Gallagher said he believes that the new administration at Center School will be able to turn the status of the school around. “I am delighted that Kori Becht stepped up,” he said. “There’s no better leader in the school district.” Previously, Becht was the principal of Windham Middle School. She was appointed as Center School principal following Fulton being placed on administrative leave. “I know she will be successful,” Gallagher said of Becht. “It’s quite a team we have at all our schools,” School Board Chairman Bruce Anderson said. “It’s the most exciting team I’ve seen in the six years I’ve been on the School Board,” he said. “I think we’ve got it right now,” he added.
Windham Football Wins Friday Night Opener by Chris White
Not only did some gusts and winds from Hurricane Earl fill the air last Friday night, but so did the sheer excitement surrounding the first varsity football game ever to be played at Windham High School. Two factors helped the Jaguars open their
inaugural varsity season in style. First of all, thanks to some rentals, they played the game “under the lights.” And secondly (and probably more importantly), they knocked off the visiting team, Sanborn, by a convincing score of 43-23. “Not too many new programs come out of the gate and get a victory, let alone play all three phases of the game as well as they did,” Windham coach Bill Raycraft said of his players. “I’m proud of them. They worked hard this pre- season and they got it done tonight.” Early on, it looked like Sanborn’s offense was
going to control most of the game. Sanborn kept the ball for nearly the entire first quarter (time of possession: 11:31), finishing its first drive with a touchdown to take a 7-0 lead. Windham responded in the second frame, however, when running back James Beaulieu found a gap and rushed to the end zone for the first touchdown in Windham history, cutting the score to 7-6 with a missed extra-point try. The Jags then came up with a big play on special teams later in the second when they recovered a fumble on a Sanborn punt return. That set up a 25-yard touchdown pass from quarterback Joe Lorenz to running back Colby Larsen with 27 seconds before halftime, allowing Windham to take a 14-7 advantage by adding the two-point conversion. The Jaguars would not relinquish their lead in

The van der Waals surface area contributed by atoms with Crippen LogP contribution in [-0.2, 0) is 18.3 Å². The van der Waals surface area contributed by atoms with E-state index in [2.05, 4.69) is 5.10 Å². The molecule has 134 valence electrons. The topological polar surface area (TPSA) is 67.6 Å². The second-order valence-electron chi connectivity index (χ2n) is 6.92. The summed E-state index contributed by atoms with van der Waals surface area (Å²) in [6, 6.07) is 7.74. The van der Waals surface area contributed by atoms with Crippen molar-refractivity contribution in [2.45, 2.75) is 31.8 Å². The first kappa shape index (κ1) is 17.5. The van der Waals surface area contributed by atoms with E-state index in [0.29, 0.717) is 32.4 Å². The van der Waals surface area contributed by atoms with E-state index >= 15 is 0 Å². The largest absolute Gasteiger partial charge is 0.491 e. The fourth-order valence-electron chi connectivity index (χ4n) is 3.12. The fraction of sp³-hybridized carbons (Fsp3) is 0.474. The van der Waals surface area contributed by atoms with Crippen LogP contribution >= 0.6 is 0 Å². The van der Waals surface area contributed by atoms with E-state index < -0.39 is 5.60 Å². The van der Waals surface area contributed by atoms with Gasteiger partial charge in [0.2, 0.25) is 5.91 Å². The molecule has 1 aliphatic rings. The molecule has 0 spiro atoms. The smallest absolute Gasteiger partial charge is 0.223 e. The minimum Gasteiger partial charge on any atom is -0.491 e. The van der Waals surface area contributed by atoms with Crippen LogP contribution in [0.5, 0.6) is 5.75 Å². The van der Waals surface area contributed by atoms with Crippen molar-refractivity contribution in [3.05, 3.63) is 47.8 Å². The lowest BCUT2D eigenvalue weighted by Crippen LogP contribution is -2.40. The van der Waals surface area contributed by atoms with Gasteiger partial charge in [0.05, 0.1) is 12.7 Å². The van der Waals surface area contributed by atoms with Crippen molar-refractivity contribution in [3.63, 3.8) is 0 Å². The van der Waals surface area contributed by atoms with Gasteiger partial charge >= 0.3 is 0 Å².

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Jaguar running back Colby Larsen tries to break free from a Sanborn tackler
the second half as they went on to score four more touchdowns. Running back Kevin Cooney ran home two of Windham’s second-half touchdowns, while Beaulieu and Scott Priestley Jr. added one more touchdown apiece. Overall, the Jags’ first night can be deemed a successful one. Much of it came from the team’s preparation leading up to the game, as well as its
players collectively working towards establishing themselves on the varsity level this year. “I think we’ve come together as a team,” Raycraft
said. “They believe in each other, and they know that when they step on the field, they’re committed to each other. That makes a difference. You see that some other teams would break down, but this team stays together and fights to the end.”
Windham linebacker Kevin Cooney makes a tackle on Sanborn’s opening drive, while teammate DJ O’Brien (# 90) looks to help on the play
are Tuesday - Please Remember to VOTE!!
staff photos by Chris White
staff photos by Karen Plumley